"The autograph of Claude Harmon, who is the father of Tiger Woods' old coach, Butch Harmon, is extremely rare, and I believe the only [signed] Augusta scorecard of him sold for $16,000," said Carey.
Carey adds that items signed by 1948 Masters champ Craig Wood are also few and far between. Wood passed away in 1968. A signed 1940s photo (with an inscription) authenticated by PSA/DNA sold for $2,600 in an October 2006 auction. The same photo would likely command significantly more today.
There are also collectors attempting to track down an autograph from every British Open champion, but the fact that this tournament dates to 1860 makes this a daunting task.
"We do have collectors with want lists who are trying to collect every British Open champion," said Zafian. "There is material out there, but some of it is really rare. For example, we don't know if a verifiable Young Tom Morris autograph even exists."
Young Morris was a Scottish golf prodigy that won four British Open titles by the age of 21. He was the son of Old Tom Morris, a four-time British Open champ himself, whose autograph is also rare and desirable. Sadly, Young Morris died of a pulmonary hemorrhage in 1875 when he was just 24.
"If you're talking about pure value, no autograph of Young Morris has ever been found," said Carey. "So, if a Young Morris autograph surfaces, even on a piece of paper, it would sell for a couple hundred thousand dollars."
Hobby experts seem to agree that Bobby Jones is the most coveted, individual, vintage autograph. The Atlanta native dominated his sport from 1923 to 1930 and, in total, won 13 of the 31 majors - including all four major tournaments of his era in 1930 - that he entered.
"Jones' material is always very popular. His signature on just a 3x5 card is $900," said Zafian. "If you get him on a photo, it could be as high as $10,000."
The autographs of Ben Hogan and Byron Nelson, who excelled shortly after Jones, are also in high demand.
The most valuable vintage female golfer's autograph belongs to Babe Didrikson Zaharias. She not only won 10 LPGA events, but she also starred in basketball and track and field. At the 1932 Summer Olympics in Los Angeles, she captured gold medals in javelin and in the 80-metre hurdles.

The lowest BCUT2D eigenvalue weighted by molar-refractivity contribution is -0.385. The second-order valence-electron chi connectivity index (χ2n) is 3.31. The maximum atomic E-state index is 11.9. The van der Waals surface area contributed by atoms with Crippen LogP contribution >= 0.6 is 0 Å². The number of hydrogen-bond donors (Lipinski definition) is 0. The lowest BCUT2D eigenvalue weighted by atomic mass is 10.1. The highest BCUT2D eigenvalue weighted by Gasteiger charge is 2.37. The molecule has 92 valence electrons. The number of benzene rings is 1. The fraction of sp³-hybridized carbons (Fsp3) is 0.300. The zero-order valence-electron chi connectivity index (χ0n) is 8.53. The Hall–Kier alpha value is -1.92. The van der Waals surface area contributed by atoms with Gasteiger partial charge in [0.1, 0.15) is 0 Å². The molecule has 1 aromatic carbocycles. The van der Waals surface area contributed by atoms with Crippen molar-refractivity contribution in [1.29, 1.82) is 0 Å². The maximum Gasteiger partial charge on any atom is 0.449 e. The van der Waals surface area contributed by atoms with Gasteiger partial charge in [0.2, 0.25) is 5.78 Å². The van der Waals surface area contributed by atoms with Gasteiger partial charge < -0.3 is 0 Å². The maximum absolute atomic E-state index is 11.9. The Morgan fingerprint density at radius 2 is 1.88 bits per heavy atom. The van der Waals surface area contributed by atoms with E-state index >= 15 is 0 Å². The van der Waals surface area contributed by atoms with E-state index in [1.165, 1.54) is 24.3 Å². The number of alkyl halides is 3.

"She was one of America's greatest athletes ever," noted Carey. "She was also a golf champion, so her autograph is probably the most desirable [among female golfers]."
And before Woods, it was the rivalry between Palmer and Nicklaus in the late-1950s and throughout the 1960s that drew TV viewers to the sport. Though Nicklaus won far more majors (18 versus seven for Palmer), both evolved into international superstars. Both were also prolific and gracious signers, so while they're autographs are not rare, they remain in very high demand.
"Palmer is definitely destined to be golf's version of Mickey Mantle, in the sense that there were better golfers statistically, but in terms of appeal, collectors are going to value Palmer more than anyone else of his generation," said Carey.
Hobby experts warn that Palmer and Nicklaus allegedly employed autopens to answer mail requests over the years.
"I've seen more [Nicklaus autopen signatures] towards the mid-to-late 1990s," added Zafian.
Zafian, sees a lot of Nicklaus, Palmer, and Woods forgeries.
"There are a lot of forgeries of Ben Hogan out there too," noted Zafian. "It became easier to forge his signature especially later in his life when his signature became a little more shaky."
Carey says collecting golf autographs is continuing to grow in popularity.
"We started our auctions with various autographs and Masters collectibles, and it's really been just in the past four years that we have seen an uptick in golf sales. We still lag behind the other [major] sports in terms of prices, but I think people are starting to notice," he said.
Zafian has also seen more people collecting golf autographs, but he believes that they are still undervalued.
"Bobby Jones and [Old] Tom Morris - they're the Babe Ruth and Lou Gehrig of golf. Price-wise, they're undervalued compared to baseball autographs, and there are far fewer of them out there," he said.
For more information on Golf autographs, please visit https://www.psacard.com/autographfacts/#8golf-autographs.
Please feel free to contact Kevin Glew at [email protected] if you have any additional information or comments. Please note that the Population Report figures quoted and Set Registry rankings reported are those as of July 2017.